I use “:=” with $(shell …), so these are only evaluated once. Again if anyone can figure out a more elegant way to solve the above, I’m all ears.

#---------------- Explicitly CANCEL EVIL BUILTIN RULES:
%   : %.c
%.c : %.l
%.c : %.y
%.r : %.l

The comment says it all. They will bite you when you least expect it.

CFLAGS  += -g -MMD -Wall -Werror -Wextra $(Wno-unused-result) $(CFLAGS.$(BLD))
CPPFLAGS += -mtune=native -I$(PREFIX)/include -D_GNU_SOURCE $(CPPFLAGS.$(BLD))

Here’s where all the $(BLD)- and $(OSNAME)- dependent flags are added in. I try to be rigorous about separating C preprocessor flags from C flags; and much to my surprise, some “-m” flags affect the preprocessor.

The CFLAGS element “-MMD” makes GCC generate the make-compatible dependency files, one per source file, that are included with the “-include $(madns)/*.d” lines in sub-project makefiles.

.DEFAULT_GOAL   := all
all   :;@echo "$@ done for BLD='$(BLD)'"

Each sub-project “foo” defines a dependency “all : foo.all”, then makes foo.all depend on all its local targets.
$(BLD) is the build-type variable: debug cover profile or default (release).

clean :;@rm -rf $(shell $(MAKE) -nps all test cover profile \
                       | sed -n '/^# I/,$${/^[^\#\[%.][^ %]*: /s/:.*//p;}') \
                 $(filter %.d,$(MAKEFILE_LIST))

You may recognize this as one of my GMAKE tricks posts. A bit cryptic, but using make’s own knowledge of intermediate targets means you never miss anything.

Within a sub-makefile it is possible to have specific clean-up targets; e.g.

clean : madns.clean
madns.clean :;@rm -rf $(madns.tmpdirs)

Remember the “madns.bin” and “madns.include” variables in part 1? I referred to them as standard inputs for the “install” target. Here’s one way “make install” can be implemented:

Install   = [ -z "$($1.$2)" ] || cp -p $($1.$2) $(DESTDIR)/$2/
%.install : $(patsubst %, $(DESTDIR)/%/.., bin include lib) $(%.bin) $(%.include) $(%.lib) \
          ; $(call Install,$*,bin); $(call Install,$*,include); $(call Install,$*,lib)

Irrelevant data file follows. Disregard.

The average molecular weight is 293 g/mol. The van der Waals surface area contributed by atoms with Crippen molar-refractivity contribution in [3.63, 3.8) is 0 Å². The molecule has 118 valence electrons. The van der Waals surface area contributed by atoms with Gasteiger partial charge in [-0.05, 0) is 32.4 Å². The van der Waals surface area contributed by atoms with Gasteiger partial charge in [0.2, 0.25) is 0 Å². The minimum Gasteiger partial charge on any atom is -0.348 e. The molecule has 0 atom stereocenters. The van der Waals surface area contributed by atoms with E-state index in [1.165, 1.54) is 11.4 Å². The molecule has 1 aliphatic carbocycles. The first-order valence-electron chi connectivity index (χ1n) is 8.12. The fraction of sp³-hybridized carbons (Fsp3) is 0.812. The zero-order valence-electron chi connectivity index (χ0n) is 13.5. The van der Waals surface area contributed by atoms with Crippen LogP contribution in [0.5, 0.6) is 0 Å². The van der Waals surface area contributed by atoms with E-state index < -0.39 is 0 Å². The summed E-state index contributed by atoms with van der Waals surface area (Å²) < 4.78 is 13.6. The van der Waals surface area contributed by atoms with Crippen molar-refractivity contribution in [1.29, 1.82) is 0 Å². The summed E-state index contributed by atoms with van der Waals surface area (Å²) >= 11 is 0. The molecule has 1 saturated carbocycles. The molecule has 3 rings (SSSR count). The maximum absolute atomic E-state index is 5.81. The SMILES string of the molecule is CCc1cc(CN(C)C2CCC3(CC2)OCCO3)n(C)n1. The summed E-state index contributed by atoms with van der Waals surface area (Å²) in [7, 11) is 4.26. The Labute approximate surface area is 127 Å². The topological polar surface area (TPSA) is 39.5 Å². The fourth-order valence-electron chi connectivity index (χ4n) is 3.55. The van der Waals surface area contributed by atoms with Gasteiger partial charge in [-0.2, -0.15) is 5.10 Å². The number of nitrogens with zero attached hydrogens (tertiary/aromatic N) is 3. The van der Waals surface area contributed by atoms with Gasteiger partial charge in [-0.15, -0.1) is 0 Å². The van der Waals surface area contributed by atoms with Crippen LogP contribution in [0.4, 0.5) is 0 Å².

Install is a GMAKE macro
Now come the basic pattern rules:

%.test : $(%.test)
%.pass : % ; $(@:.pass=) >$(@:.pass=.fail) 2>&1 && mv -f $(@:.pass=.fail) $@

This is useful for running many tests in parallel without confusing their output.
$(%.test) is a list of “.pass” filenames, such as “$(madns)/madns_t.pass”.
The above will run:

$ madns/madns_t >& madns/madns_t.fail && mv -f madns/madns_t.fail madns/madns_t.pass

In other words, if the test fails, there will be a *.fail file left behind, containing (only) this test’s failure output. If not, the *.pass file will mark that the test passed, and (until the next “make clean”) will not re-run the test.

%.so : CFLAGS := -fPIC $(filter-out $(CFLAGS.cover) $(CFLAGS.profile), $(CFLAGS))

This is GMAKE’s target-specific variable setting. It applies to any %.so target, and any dependency of that target. It ensures that, if code is compiled to be in a .so, it is compiled with -fPIC and without any coverage or profiling flags … which usually make the .so unloadable due to static dependencies.

%.so : %.a ; $(CC) $(CFLAGS)  -o $@ -shared -Wl,-whole-archive $< $(LDLIBS)
%.a  :          ; [ "$^" ] && ar crs $@ $(filter %.o,$^)

Here’s an example of writing explicit commands that stick to using ONLY the variables that GMAKE default rules use.

The %.a rule has that odd conditional ‘[ “$^” ]’. Why? Note back in part 1, that “madns_t” depends on “$(util)/libtap.a”. That sub-project makefile has no way to create that file if it does not exist; but it is convenient to list that file in madns_t’s dependencies. The ‘[ “$^” ]’ tests whether any dependencies have been defined, from which to build $(util)/libtap.a. If they haven’t then MAKE stops on an error.

%.yy.c  : %.l       ; flex -o $@ $<
%.tab.c : %.y       ; bison $<
%/..    :           ;@mkdir -p $(@D)

Here are examples of the correct rules for building from [f]lex and yacc/bison source files.
And the %/.. rule is a cheap way to ensure that a required directory (dependency) is created.

That’s about it. There are minor bells and whistles that make “clean” more thorough; but I will be posting the complete project on github.com shortly.

Posted in make, non-recursive make | Tagged | 3 Comments